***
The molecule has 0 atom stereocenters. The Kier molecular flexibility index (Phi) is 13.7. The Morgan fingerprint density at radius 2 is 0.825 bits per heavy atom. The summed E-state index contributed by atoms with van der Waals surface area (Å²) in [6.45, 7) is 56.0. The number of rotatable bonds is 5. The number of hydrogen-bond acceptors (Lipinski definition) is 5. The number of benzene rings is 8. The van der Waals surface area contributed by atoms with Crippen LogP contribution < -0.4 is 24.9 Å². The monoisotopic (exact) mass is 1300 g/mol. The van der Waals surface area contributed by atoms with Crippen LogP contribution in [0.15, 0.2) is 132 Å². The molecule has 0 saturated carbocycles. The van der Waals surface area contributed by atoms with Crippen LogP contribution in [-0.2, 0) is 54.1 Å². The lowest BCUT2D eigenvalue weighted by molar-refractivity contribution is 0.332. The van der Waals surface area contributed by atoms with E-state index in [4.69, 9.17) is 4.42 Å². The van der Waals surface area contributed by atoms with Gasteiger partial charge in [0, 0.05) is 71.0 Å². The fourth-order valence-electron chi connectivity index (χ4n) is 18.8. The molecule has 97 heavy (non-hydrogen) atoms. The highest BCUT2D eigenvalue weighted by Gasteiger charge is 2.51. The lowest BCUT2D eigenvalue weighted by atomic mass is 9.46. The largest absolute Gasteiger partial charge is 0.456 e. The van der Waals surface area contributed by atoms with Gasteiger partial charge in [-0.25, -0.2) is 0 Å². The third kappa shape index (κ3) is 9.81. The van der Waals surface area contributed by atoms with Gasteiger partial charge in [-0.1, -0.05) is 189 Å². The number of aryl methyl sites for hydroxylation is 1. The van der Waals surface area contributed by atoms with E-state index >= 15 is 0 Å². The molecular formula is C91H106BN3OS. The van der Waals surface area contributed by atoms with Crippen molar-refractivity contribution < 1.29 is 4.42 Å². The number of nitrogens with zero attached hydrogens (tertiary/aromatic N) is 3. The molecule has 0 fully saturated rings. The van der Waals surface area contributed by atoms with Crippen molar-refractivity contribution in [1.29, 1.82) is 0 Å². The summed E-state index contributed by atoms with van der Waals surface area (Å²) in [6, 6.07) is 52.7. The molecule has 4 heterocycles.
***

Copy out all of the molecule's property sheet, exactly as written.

The molecule has 0 atom stereocenters. The Kier molecular flexibility index (Phi) is 13.7. The Morgan fingerprint density at radius 2 is 0.825 bits per heavy atom. The summed E-state index contributed by atoms with van der Waals surface area (Å²) in [6.45, 7) is 56.0. The number of rotatable bonds is 5. The number of hydrogen-bond acceptors (Lipinski definition) is 5. The number of benzene rings is 8. The van der Waals surface area contributed by atoms with Crippen LogP contribution < -0.4 is 24.9 Å². The monoisotopic (exact) mass is 1300 g/mol. The van der Waals surface area contributed by atoms with Crippen LogP contribution in [0.15, 0.2) is 132 Å². The molecule has 0 saturated carbocycles. The van der Waals surface area contributed by atoms with Crippen LogP contribution in [-0.2, 0) is 54.1 Å². The lowest BCUT2D eigenvalue weighted by molar-refractivity contribution is 0.332. The van der Waals surface area contributed by atoms with E-state index in [4.69, 9.17) is 4.42 Å². The van der Waals surface area contributed by atoms with Gasteiger partial charge in [0, 0.05) is 71.0 Å². The fourth-order valence-electron chi connectivity index (χ4n) is 18.8. The molecule has 97 heavy (non-hydrogen) atoms. The highest BCUT2D eigenvalue weighted by Gasteiger charge is 2.51. The lowest BCUT2D eigenvalue weighted by atomic mass is 9.46. The largest absolute Gasteiger partial charge is 0.456 e. The van der Waals surface area contributed by atoms with Gasteiger partial charge in [-0.25, -0.2) is 0 Å². The third kappa shape index (κ3) is 9.81. The van der Waals surface area contributed by atoms with Gasteiger partial charge in [-0.1, -0.05) is 189 Å². The number of aryl methyl sites for hydroxylation is 1. The van der Waals surface area contributed by atoms with E-state index >= 15 is 0 Å². The molecular formula is C91H106BN3OS. The van der Waals surface area contributed by atoms with Crippen molar-refractivity contribution < 1.29 is 4.42 Å². The number of nitrogens with zero attached hydrogens (tertiary/aromatic N) is 3. The molecule has 0 fully saturated rings. The van der Waals surface area contributed by atoms with Crippen molar-refractivity contribution in [1.29, 1.82) is 0 Å². The summed E-state index contributed by atoms with van der Waals surface area (Å²) in [6, 6.07) is 52.7. The molecule has 4 heterocycles.